ACLU Demands Amazon Stop Selling “Affordable Mass Surveillance” To Police

Amazon has been marketing its facial recognition platform, called Rekognition, a deep learning-based image and video analysis, to law enforcement agencies in Oregon and Orlando, according to recent documents acquired by American Civil Liberties Union (ACLU) of Northern California.

The ACLU alleges that Amazon is marching society towards a dystopian future in which corporations and governments can identify and track people in real time through the use of surveillance cameras.

The ACLU and many other human rights organizations on Tuesday sent a damning letter to Amazon CEO Jeff Bezos warning about the unpleasant future of mass surveillance in the hands of law enforcement. The letter urged Bezos to sever his business ties in providing surveillance products to the government.

“We demand that Amazon stop powering a government surveillance infrastructure that poses a grave threat to customers and communities across the country. Amazon should not be in the business of providing surveillance systems like Rekognition to the government.”

The letter said Amazon had promoted itself as a “customer-centric company,” but that seems not to be the case with Rekognition, as it is a powerful mass surveillance tool readily available to violate rights.

“Amazon touts itself as a customer-centric company and directs its leadership to “work vigorously to earn and keep customer trust.” In the past, Amazon has opposed secret government surveillance. And you [Jeff Bezos] have personally supported First Amendment freedoms and spoken out against the discriminatory Muslim Ban. But Amazon’s Rekognition product runs counter to these values. As advertised, Rekognition is a powerful surveillance system readily available to violate rights and target communities of color.”

Amazon spokeswoman Nina Lindsey did not immediately address the concerns of the human rights groups to The Washington Post. “Amazon requires that customers comply with the law and be responsible when they use AWS services,” she said, referring to Amazon’s Web Services (AWS).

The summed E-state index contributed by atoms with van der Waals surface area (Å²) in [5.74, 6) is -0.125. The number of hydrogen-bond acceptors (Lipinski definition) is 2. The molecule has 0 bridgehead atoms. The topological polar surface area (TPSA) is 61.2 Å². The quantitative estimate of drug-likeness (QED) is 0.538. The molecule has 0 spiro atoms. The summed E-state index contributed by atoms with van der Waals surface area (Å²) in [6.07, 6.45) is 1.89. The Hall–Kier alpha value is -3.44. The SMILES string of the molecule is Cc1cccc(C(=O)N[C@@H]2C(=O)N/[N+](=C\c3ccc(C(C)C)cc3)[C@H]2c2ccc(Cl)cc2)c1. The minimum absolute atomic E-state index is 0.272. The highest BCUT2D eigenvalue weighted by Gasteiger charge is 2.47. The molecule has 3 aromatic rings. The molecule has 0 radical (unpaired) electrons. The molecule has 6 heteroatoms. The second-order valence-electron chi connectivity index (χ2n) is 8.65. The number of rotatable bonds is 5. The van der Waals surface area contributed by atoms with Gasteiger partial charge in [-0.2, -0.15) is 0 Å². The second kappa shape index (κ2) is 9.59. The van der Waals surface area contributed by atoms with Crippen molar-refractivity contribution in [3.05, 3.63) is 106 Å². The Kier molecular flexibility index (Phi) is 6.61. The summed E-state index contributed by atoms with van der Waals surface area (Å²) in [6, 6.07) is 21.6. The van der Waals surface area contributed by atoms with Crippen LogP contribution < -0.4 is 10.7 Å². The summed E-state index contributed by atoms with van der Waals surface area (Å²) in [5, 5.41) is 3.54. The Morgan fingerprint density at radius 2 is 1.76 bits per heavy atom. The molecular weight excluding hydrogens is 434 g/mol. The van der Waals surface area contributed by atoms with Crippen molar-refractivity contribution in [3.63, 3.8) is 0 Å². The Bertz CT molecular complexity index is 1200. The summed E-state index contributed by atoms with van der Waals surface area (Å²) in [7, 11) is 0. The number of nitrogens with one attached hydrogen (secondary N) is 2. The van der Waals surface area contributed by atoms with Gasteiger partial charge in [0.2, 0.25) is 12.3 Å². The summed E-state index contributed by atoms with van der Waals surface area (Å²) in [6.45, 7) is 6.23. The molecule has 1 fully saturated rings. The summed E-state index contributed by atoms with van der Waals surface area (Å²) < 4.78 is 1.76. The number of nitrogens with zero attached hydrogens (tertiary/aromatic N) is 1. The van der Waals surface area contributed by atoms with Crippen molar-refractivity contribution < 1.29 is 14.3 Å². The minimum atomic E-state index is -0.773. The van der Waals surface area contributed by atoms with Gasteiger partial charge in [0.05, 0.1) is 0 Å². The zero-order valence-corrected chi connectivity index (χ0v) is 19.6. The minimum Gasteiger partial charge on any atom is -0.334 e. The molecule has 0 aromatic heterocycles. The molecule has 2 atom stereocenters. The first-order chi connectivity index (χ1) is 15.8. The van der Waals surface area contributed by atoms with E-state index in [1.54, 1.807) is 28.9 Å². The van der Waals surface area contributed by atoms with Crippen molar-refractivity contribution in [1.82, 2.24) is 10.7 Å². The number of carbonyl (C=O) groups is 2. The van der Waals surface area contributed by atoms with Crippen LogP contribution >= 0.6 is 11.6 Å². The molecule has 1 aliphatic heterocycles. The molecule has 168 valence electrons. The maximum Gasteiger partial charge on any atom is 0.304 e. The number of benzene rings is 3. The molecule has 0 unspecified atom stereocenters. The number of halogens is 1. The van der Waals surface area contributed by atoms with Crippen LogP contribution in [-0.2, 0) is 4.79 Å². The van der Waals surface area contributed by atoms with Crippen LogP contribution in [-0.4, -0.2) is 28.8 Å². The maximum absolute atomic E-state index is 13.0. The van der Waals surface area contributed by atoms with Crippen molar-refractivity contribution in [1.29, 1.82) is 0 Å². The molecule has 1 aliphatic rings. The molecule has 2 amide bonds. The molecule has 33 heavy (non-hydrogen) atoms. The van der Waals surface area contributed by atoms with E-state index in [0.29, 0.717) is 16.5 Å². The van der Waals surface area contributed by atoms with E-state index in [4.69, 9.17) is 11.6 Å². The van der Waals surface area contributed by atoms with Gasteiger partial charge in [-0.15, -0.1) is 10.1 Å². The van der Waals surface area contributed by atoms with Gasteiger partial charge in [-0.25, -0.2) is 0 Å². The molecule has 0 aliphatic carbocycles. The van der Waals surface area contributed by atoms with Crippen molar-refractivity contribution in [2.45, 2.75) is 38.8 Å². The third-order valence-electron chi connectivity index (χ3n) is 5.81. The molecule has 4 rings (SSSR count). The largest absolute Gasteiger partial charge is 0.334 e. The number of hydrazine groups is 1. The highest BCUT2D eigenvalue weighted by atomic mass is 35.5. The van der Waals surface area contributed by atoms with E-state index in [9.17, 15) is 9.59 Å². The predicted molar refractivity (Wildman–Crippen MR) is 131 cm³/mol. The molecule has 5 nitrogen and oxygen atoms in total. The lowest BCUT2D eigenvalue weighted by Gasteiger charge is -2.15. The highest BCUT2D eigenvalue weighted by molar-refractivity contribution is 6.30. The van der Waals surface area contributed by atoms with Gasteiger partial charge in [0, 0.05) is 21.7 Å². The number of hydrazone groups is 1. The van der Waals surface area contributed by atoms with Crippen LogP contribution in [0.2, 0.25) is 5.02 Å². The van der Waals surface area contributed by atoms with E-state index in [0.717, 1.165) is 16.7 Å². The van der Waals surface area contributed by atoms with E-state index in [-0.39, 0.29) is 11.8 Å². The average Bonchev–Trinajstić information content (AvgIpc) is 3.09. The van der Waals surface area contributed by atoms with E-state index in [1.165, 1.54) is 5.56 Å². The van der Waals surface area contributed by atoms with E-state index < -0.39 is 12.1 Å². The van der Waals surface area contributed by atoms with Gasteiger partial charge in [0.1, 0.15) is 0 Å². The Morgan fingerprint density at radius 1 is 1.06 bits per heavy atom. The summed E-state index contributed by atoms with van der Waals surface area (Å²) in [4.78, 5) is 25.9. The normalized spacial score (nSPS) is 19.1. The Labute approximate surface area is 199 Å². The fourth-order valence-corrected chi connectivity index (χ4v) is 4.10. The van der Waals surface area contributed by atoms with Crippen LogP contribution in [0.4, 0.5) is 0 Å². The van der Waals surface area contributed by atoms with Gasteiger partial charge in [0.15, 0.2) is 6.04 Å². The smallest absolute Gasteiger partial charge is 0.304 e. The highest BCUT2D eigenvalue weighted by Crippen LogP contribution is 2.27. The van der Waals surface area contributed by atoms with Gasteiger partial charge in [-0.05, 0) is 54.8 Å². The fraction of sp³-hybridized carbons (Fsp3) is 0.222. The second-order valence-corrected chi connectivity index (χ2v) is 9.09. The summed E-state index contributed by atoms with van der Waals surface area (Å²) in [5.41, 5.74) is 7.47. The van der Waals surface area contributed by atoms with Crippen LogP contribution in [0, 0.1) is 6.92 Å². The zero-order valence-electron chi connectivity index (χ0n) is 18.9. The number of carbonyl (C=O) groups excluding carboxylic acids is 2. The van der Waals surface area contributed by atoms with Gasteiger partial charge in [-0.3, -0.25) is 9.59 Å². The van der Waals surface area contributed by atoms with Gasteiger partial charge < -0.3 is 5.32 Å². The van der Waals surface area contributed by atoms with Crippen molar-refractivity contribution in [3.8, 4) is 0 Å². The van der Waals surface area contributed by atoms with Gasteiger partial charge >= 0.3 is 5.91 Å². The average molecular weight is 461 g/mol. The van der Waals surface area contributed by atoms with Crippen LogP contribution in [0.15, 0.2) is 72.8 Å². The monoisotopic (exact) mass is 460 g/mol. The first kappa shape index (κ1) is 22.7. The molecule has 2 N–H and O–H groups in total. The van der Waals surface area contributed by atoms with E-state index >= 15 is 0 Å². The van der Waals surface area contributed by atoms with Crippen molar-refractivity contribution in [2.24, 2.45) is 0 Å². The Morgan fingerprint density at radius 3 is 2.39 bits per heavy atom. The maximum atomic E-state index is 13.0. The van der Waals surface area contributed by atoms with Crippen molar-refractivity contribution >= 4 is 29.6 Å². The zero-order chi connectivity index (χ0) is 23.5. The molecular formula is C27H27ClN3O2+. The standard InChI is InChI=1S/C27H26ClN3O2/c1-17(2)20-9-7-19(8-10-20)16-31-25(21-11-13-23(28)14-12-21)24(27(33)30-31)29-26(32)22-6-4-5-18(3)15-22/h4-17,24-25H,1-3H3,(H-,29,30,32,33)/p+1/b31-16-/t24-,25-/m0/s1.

“When we find that AWS services are being abused by a customer, we suspend that customer’s right to use our services,” Lindsey added.

Lindsey told The Washington Post that the technology has several “useful purposes, including finding abducted people.” She even said during the royal wedding this past weekend, clients used the facial recognition platform to identify wedding attendees, such as celebrities.

Amazon’s Rekognition Helped TV Viewers Identify Royal Wedding Guests

Amazon says that Rekognition can identify people in real-time by immediately examining databases containing tens of millions of faces. Amazon offers a “person tracking” feature that it says “makes investigation and monitoring of individuals easy and accurate” for “surveillance applications.” The technology can be used to identify “all faces in group photos, crowded events, and public places such as airports.” Here is how The Washington Post, owned by Jeff Bezos, describes the technology:

“The technology works through pattern recognition: Customers put known images – of child pornography or of celebrities, for example – into a database, and the software uses artificial intelligence to scan new images for a match with those already stored. The more images that are fed into the system, the more accurate the software becomes. ”